Alternatives to SCCs

Organisations must bear in mind that they will now be expected to consider whether the data protection regime adequately protects the data rights of EU individuals in the USA, or any other jurisdiction outside the European Economic Area (EEA) with no adequacy decision, for that matter.

And lets remember: the UK comes out of the Brexit transition period on 1 January 2021. Businesses need to keep an eye on whether the EU will decide if the UK is an adequate jurisdiction and therefore whether the EU will enable free flows of personal data to the UK. As part of those developments, we will all need to monitor how UK data protection law evolves, once the UK has worked out how to take back control and retain a data protection regime that is sufficiently similar to the EU to enable businesses to continue free flows of personal data!

Now could be a good time to consider some alternatives to SCCs:
  • We’ve already received approaches in relation to whether binding corporate rules (BCRs) are the new golden ticket and need serious consideration now. We wonder whether BCRs will be worth the effort, though, if the USA can’t offer adequate protection to EU citizens without some serious changes to their regime.
  • What extra safeguards can you put in place in addition to the SCCs? Are there ways to bolster the SCCs themselves by adding clauses that go above and beyond the base set of provisions? Is there a way to limit the personal data being processed in the USA? Suppliers will make offers as quickly as the day of the ECJ’s verdict even – to offer fully contained EU data solutions that don’t depend on transfer to the USA at all.
  • Remember that there are other ways to transfer data internationally – particularly if you only send personal data occasionally or it’s for a specific contract with the individual (like a foreign hotel booking).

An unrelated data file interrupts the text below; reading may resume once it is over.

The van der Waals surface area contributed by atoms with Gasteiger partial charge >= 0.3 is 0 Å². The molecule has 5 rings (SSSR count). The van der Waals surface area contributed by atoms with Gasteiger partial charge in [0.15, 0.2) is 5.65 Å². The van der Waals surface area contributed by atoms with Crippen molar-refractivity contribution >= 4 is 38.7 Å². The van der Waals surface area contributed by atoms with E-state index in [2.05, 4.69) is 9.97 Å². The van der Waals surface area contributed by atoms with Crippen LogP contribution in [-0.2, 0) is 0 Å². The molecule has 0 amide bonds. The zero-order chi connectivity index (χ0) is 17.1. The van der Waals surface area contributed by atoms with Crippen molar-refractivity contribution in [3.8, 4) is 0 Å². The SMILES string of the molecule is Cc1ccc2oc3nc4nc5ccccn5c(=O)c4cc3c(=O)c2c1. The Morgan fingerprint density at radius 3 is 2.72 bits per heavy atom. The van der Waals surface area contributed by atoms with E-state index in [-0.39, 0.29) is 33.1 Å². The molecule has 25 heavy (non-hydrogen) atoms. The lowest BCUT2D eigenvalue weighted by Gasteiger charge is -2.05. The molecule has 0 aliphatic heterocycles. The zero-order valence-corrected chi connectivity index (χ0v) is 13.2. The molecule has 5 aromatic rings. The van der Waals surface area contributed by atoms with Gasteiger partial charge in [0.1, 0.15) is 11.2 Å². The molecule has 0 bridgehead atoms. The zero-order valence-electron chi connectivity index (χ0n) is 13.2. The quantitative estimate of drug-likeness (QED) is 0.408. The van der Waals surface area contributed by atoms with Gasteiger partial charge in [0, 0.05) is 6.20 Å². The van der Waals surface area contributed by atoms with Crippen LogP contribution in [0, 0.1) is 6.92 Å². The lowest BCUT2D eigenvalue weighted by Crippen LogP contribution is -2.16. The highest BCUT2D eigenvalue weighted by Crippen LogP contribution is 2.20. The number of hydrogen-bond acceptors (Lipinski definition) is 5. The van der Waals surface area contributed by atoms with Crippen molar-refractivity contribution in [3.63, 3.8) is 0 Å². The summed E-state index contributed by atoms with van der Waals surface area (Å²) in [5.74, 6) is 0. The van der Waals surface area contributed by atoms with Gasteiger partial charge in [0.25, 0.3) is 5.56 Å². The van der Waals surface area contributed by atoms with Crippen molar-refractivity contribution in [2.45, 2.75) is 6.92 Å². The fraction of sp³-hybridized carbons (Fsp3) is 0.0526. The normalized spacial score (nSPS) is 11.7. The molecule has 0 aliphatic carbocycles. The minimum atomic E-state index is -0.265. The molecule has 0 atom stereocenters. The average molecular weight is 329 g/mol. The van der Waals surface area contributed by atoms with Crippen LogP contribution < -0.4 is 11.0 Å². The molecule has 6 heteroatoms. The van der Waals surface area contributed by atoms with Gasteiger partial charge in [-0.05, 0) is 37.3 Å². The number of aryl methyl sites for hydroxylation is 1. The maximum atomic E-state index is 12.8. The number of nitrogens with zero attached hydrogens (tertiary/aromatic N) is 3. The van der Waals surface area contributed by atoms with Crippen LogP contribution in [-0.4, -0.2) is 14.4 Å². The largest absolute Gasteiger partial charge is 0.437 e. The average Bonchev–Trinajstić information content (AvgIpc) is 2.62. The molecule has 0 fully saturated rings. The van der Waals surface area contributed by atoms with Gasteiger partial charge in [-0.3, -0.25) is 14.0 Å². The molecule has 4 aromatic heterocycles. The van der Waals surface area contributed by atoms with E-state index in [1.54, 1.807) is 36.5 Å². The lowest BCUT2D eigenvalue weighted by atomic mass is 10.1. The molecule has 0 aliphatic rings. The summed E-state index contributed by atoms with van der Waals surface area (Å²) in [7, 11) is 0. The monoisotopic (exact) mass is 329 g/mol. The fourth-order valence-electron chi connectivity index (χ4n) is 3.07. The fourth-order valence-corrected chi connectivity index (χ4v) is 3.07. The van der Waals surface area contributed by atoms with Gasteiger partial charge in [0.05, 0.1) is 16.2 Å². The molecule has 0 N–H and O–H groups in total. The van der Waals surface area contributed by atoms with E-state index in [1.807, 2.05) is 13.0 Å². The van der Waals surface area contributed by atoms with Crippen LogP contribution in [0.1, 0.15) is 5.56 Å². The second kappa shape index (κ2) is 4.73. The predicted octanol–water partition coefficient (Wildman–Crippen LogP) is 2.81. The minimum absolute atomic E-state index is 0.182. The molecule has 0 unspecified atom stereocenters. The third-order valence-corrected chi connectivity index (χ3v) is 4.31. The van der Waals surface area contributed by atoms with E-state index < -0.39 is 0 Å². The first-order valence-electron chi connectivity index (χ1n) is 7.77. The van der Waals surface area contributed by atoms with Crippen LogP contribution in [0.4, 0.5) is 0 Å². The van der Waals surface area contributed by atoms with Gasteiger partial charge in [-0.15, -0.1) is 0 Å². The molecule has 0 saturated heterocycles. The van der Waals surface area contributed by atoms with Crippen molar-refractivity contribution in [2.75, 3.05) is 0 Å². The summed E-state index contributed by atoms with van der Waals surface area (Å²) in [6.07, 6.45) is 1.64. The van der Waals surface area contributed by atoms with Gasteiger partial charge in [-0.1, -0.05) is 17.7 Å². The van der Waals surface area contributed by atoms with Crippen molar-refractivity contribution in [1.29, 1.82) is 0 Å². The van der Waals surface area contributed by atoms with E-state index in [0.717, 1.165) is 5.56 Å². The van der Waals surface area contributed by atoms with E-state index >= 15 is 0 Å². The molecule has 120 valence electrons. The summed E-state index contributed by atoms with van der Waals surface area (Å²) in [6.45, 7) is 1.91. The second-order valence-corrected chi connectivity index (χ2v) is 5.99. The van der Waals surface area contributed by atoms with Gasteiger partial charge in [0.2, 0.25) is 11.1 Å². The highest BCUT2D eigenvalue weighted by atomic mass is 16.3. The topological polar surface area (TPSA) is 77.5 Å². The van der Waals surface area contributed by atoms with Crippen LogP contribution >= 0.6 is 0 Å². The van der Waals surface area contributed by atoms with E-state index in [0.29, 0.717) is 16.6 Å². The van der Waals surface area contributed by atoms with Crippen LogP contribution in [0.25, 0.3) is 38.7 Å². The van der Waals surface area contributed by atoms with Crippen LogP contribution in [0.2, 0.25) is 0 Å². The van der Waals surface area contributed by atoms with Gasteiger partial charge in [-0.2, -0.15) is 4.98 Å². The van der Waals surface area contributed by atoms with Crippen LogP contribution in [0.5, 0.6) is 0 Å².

Next steps

Sadly, it’s time to pull the contracts out of the drawer – again.

We understand that there will be a lot of uncertainty in light of the judgment, so if you need any advice about your organisation’s approach to transferring personal data to and from the USA, or indeed other jurisdictions outside the EU, please don’t hesitate to contact us at Pritchetts for advice on next steps.

Wednesday, 22 April 2020

Coronavirus and data protection in the workplace: your questions answered

As the coronavirus pandemic has swept the globe, news reports have understandably tended to focus on the potential impact on the population both at home and at work, as well as the government’s response. However, as organisations grapple with how best to maintain their business operations while protecting their workforce, questions related to data protection continue to arise.

The UK data protection regulator, the Information Commissioner’s Office (“ICO”), is issuing guidance via its data protection and coronavirus information hub. It has also updated its regulatory strategy to reflect the changed environment, saying, “We recognise that the current reduction in organisations’ resources could impact their ability to comply with aspects of the law. We are committed to an empathetic and pragmatic approach, and will demonstrate this through our actions.” So, if you find that you need to redirect your usual efforts due to the current working constraints, this is a great time to get your house in order and tick off some of those data protection compliance jobs you’ve been saving for a rainy day.

As data protection experts, we thought it might be helpful to share our expertise and answer some common questions that we’ve encountered from our clients.

Q: We want to follow the government guidance for minimising the spread of coronavirus by enabling our staff to work from home. What data protection issues should we be aware of?

The security principle of the General Data Protection Regulation (“GDPR”) requires you to establish and maintain appropriate security measures to protect the personal data you hold. With information moving off-site, away from the security established at the workplace, these measures need careful review. 

If you don’t already have a policy to cover remote working, some items to consider are:
  • Is the device that will be used remotely and/or the data encrypted? If so, this is good news because the data should not be accessible without the encryption code. 
  • If encryption isn’t an option, is the data pseudonymised, i.e. has information been replaced/removed so that it no longer identifies an individual? 
  • Has access to personal email been blocked from work devices? 
  • Will the worker be using a secure private network rather than a public network on the remote device? 
  • Will the remote device and any accessories be stored securely when not in use, e.g. in a locked room or in a locked bag?
For more information, see the guidance from the National Cyber Security Centre and the ICO’s advice on working from home.

We have worked with many clients on creating various data protection policies including home-working, so please contact us if you would like our help with this.